Pilot Transfers by Helicopter

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An increasing number of ports around the world are now using helicopters to transfer the pilot to and from the vessel instead of the more traditional use of a pilot boat.

Whilst this means that pilots can now transfer in increasingly challenging weather conditions it does introduce new risks and ships’ crews should be aware of these.

Assessing the risk

The ship’s master should read and understand the latest copy of the ICS Guide to Helicopter / Ship Operations. Additionally, the port’s guidelines and requirements should be sought and adhered to. 

After consulting the above, the ship’s crew should draw up a bespoke risk assessment to be used in conjunction with any existing SMS procedures for this type of operation. Generic “one size fits all” risk assessments should not be used, as each port and operation will have different and changeable risks.

Consider the below when carrying out your risk assessment:

Weather

  • Wind direction and speed: Helicopters will usually fly into the wind as this enables them to hover more effectively and maintain their stability. Therefore, the Master might need to steer a steady speed and straight course into the wind. Monitor the wind direction before and during the operation and identify potential obstructions that may require the vessel to change course during this period.  
  • Visibility: should be good and adhere to set limits
  • Sea State: Rough seas obviously form an unfavourable motion for helicopter operations. Assess the maximum viable conditions and adhere to them

Communications

The ship’s master and helicopter pilot should agree on the most efficient form of communications and ensure there is no cross-talk on the channel. Where safe to do so, follow the commands of the helicopter pilot. Remember, when operating close to a vessel, helicopter noise can make communications difficult.

Prepare the area on deck

All loose items should be lashed or removed from the area so as not to be affected by the helicopter’s down draft. Any antenna in the vicinity that could cause issues should be lowered.

Crew

Crew should be equipped with the appropriate PPE and be fully briefed in a toolbox talk. They must be fully aware of their responsibilities and the agreed communication methods during the operation. Again, be mindful that helicopter noise could affect radio communications between the crew.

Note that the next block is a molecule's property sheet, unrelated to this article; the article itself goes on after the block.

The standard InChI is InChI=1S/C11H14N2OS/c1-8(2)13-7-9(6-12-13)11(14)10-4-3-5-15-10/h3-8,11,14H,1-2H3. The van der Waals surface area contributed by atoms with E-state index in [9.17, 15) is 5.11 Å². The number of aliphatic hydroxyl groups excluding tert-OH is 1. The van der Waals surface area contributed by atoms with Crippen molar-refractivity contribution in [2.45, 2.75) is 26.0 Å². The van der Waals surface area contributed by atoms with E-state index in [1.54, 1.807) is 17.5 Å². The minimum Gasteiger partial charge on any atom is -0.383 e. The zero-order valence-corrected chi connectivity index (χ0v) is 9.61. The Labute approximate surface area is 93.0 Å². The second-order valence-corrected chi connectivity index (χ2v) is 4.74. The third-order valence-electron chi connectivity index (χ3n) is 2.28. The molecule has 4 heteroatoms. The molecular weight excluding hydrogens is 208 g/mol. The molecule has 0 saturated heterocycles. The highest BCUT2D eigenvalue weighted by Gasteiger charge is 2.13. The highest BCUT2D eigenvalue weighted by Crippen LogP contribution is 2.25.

Emergency equipment

Charged hoses with a foam eductor should be rigged to surround the winch site. Fully dressed fire crews should be ready and in a safe position. Additional portable fire extinguishers should be readily available.

Rescue equipment, such as a crowbar, axe and wire cutters should be readily available to the deck crew. It is recommended that the rescue boat is readied for immediate use and the first aid team is on standby.

Signals

Consider displaying lights indicating that the vessel is restricted in its ability to manoeuvre.

Grounding the winch wire

When the winch wire has been lowered to the deck, it is extremely important that the winch wire has been properly grounded to prevent discharge of static electricity. This is usually achieved by allowing the earthing strap to make contact with the vessel’s deck. The crew must not touch the winch wire before it is grounded as it can cause serious injury.

Impact on P&I cover

Helicopter operations, such as pilot transfers, are not excluded from P&I cover. It is very important, however, that the Master or agent does not sign or agree to any additional terms and conditions related to the helicopter operations.

If the Master or agent is requested to sign or agree to such a document, then the owner should send the document to North for review before signing to ensure it does not impact on P&I cover.

If you have any questions on the issues raised in this article, please get in touch with your usual contacts at North. 

 

Authors:

Adrian Durkin (Director (Claims))
& John Southam (Exectutive (Loss Prevention))